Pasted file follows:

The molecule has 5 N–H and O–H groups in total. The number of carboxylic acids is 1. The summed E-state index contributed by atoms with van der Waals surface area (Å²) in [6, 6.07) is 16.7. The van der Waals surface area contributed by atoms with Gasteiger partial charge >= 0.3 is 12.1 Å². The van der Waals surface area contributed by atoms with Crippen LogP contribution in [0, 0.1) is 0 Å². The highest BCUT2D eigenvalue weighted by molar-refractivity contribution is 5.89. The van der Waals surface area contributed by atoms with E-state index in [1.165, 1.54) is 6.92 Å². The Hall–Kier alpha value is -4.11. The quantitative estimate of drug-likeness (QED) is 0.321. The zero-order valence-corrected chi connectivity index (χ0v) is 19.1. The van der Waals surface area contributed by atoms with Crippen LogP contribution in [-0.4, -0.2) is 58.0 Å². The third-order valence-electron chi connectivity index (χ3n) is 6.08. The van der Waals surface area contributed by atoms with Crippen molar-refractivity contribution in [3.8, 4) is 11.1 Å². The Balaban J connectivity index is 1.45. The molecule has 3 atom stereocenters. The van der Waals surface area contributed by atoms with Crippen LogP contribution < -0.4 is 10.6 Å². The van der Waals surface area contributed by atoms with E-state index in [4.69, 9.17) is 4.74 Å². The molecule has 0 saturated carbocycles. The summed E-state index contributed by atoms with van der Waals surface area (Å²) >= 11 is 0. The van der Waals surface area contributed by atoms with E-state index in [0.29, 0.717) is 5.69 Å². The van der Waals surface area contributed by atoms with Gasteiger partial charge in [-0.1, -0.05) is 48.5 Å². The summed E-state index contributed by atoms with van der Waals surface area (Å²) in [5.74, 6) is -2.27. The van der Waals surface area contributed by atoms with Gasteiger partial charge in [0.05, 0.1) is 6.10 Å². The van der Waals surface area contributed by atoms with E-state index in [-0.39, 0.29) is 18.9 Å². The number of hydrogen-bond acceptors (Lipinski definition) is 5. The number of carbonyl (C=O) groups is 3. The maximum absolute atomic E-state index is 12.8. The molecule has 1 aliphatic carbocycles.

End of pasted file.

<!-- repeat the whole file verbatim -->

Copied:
The molecule has 5 N–H and O–H groups in total. The number of carboxylic acids is 1. The summed E-state index contributed by atoms with van der Waals surface area (Å²) in [6, 6.07) is 16.7. The van der Waals surface area contributed by atoms with Gasteiger partial charge >= 0.3 is 12.1 Å². The van der Waals surface area contributed by atoms with Crippen LogP contribution in [0, 0.1) is 0 Å². The highest BCUT2D eigenvalue weighted by molar-refractivity contribution is 5.89. The van der Waals surface area contributed by atoms with E-state index in [1.165, 1.54) is 6.92 Å². The Hall–Kier alpha value is -4.11. The quantitative estimate of drug-likeness (QED) is 0.321. The zero-order valence-corrected chi connectivity index (χ0v) is 19.1. The van der Waals surface area contributed by atoms with Crippen LogP contribution in [-0.4, -0.2) is 58.0 Å². The third-order valence-electron chi connectivity index (χ3n) is 6.08. The van der Waals surface area contributed by atoms with Crippen molar-refractivity contribution in [3.8, 4) is 11.1 Å². The Balaban J connectivity index is 1.45. The molecule has 3 atom stereocenters. The van der Waals surface area contributed by atoms with Crippen LogP contribution < -0.4 is 10.6 Å². The van der Waals surface area contributed by atoms with E-state index in [4.69, 9.17) is 4.74 Å². The molecule has 0 saturated carbocycles. The summed E-state index contributed by atoms with van der Waals surface area (Å²) >= 11 is 0. The van der Waals surface area contributed by atoms with E-state index in [0.29, 0.717) is 5.69 Å². The van der Waals surface area contributed by atoms with Gasteiger partial charge in [-0.1, -0.05) is 48.5 Å². The summed E-state index contributed by atoms with van der Waals surface area (Å²) in [5.74, 6) is -2.27. The van der Waals surface area contributed by atoms with Gasteiger partial charge in [0.05, 0.1) is 6.10 Å². The van der Waals surface area contributed by atoms with E-state index in [-0.39, 0.29) is 18.9 Å². The number of hydrogen-bond acceptors (Lipinski definition) is 5. The number of carbonyl (C=O) groups is 3. The maximum absolute atomic E-state index is 12.8. The molecule has 1 aliphatic carbocycles.